Choosing a rod and reel
Selecting the right tools for this sport can be simple. For basic inshore fishing, here's what you need: A 6.5- to 7.5-foot rod, rated for line between 6 and 20 pound test; a spinning reel between 2000 and 4000 size; and 8- to 12-pound monofilament or 10- to 20-pound braided line. There — that was easy.
However, as anyone who has ever gone shopping for a rod and reel can tell you, it's never that simple. There are a lot of different factors that come into play. You may like a particular brand, or maybe you want a certain color. There are various different actions and rods specifically made for certain fishing methods. Perhaps you'd like a certain type of guides, or maybe you're picky about what the handle is made from. You can be influenced by the choices of others — fishing buddies, TV personalities, charter captains. And of course, price is a major consideration. We have to look at all of them.
There's a right way and a wrong way to think about brands. The wrong way is, “Hey, I used to have a rod made by this company and it was great!” Yes, but that was probably two corporate owners ago. Or, “My buddy has one of these and he really likes it.” Sure. He probably likes his wife too. Do you want to be married to her?
The right way is to pick a builder with a good reputation, and more importantly a good warranty. In all honesty, very few rod brands manufacture anything. They build rods the same way you can: They buy blanks, guides and handles and then assemble them. Some blanks are available from different makers with different names on them, and look at how many rods have Fuji guides. Warranty policies are really of prime importance in picking a brand.
Without going too deeply into rod theory, action determines how a rod bends. When under load, fast action rods bend at the tip and have stiffer butt sections. Slow action rods bend all the way down to the butt. In practice, faster actions are great for getting the best action out of artificials or for getting longer casts. But slower actions are ideal for casting natural baits (the “less snappy” motion won't cause baits to fly off the hook), fishing lighter line, or putting a lot of muscle to bigger fish without wearing yourself out.
All else being equal, a longer rod is better for casting, while a shorter rod is better for fighting fish. Very long rods can also make casting accurately difficult, unless you're using heavily weighted rigs (think Atlantic-style surf rigs, with several ounces of lead). Most local anglers choose rods between 6.5 and 7.5 feet for their basic inshore setups. Shorter rods are sometimes preferred by kayak fishermen, as long rods can make it tough to land the fish. Longer rods may be used for casting to tarpon; shorter ones for kids or pulling strong fish like amberjack and grouper up from deep water.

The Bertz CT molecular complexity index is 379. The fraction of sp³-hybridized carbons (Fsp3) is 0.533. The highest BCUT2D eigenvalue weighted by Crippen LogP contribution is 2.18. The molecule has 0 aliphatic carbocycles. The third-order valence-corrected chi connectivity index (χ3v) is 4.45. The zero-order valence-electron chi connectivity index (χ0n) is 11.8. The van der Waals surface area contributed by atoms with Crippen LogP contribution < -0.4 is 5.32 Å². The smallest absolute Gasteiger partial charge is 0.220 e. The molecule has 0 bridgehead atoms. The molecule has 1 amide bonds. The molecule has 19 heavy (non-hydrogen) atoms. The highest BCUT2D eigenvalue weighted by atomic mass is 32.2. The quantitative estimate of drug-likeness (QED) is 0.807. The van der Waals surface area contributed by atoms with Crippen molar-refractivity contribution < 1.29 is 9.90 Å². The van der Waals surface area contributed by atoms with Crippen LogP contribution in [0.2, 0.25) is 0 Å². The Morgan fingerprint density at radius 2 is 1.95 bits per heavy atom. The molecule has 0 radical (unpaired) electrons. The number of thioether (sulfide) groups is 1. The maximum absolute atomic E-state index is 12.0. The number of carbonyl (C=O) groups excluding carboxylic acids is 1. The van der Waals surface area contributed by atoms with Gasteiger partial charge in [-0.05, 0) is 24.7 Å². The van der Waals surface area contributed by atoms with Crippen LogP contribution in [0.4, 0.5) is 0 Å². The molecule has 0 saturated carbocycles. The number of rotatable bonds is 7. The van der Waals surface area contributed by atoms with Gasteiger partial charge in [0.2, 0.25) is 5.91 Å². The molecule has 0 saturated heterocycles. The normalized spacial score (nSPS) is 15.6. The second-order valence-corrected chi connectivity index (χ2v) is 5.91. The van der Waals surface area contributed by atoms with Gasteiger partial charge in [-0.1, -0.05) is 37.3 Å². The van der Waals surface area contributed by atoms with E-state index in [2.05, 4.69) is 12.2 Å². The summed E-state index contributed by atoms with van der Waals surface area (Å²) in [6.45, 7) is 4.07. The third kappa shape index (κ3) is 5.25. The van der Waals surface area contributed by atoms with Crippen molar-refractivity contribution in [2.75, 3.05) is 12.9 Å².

If you look at the specs printed on the rod, you'll see line rating numbers. For example, you can get a Star Stellar Lite spinning rod in 4-10, 6-14, 8-17, 10-20, 12-20, 15-25 or 15-30. With the 4-10, the manufacturer suggests using line with a breaking strength between 4 and 10 pounds. What it really tells you is how much lifting power the rod has. A 6-14 has more lifting power than a 4-10 but less than an 8-17.
This spec is useful only in comparing rods of the same make and model. A Stellar Lite 8-17 and Penn Battalion 8-17 are in no way comparable. Additionally, it's common to use line well outside the suggestions. When fishing for tarpon or sharks with a 15-30 rod, most anglers use 65-pound braid. I with this spec made more sense, but it is what it is.
As long as they're decent quality, you'll be fine — and all decent rods are made with decent guides these days. Don't get stuck on the idea that better rods have more guides. Five or six are really all you need. One-piece guides, in which the frame and ring are stamped from one piece of metal, offer peace of mind if you're concerned about ceramic guide inserts falling out.
Basically, graphite rods are more sensitive, fiberglass rods are more durable, and carbon fiber is a good combination of both. However, most modern rods are made from composite materials. They might, for example, have a fiberglass butt section with a graphite tip and then carbon fiber near the handle, all bound together with epoxy. Years ago, it was common for a rod to be labeled with graphite modulus and other such info. These days, that's rare.
Here you have two basic choices, foam or cork. Foam is usually found on cheaper rods and those meant for heavy-duty use. Cork is the most common. Some makers produce grips from rubber or metal. Use what you like, just be sure to peel off the plastic packaging material (no, it's not there to protect the cork from water — it actually holds water in and will rot the cork faster).
Ultimately, the choice should never be made until you've actually put the rod in your hand and experienced for yourself how it feels there. This is a tool you're going to use for many hours, and if it doesn't feel right then it's not right (no matter what the specs or the ads say).
So buy from a tackle shop that will let you get a feel for the rod. Have a shop staffer hold the rodtip firmly and then bend it, like fighting a fish. Put a bass tube lure over the rod tip and swing it a little. The best shops will not only allow but actually encourage this type of monkey business, because the happier you are with your rod, the more you'll want to go fishing — and the more you fish, the more they'll see your shining face.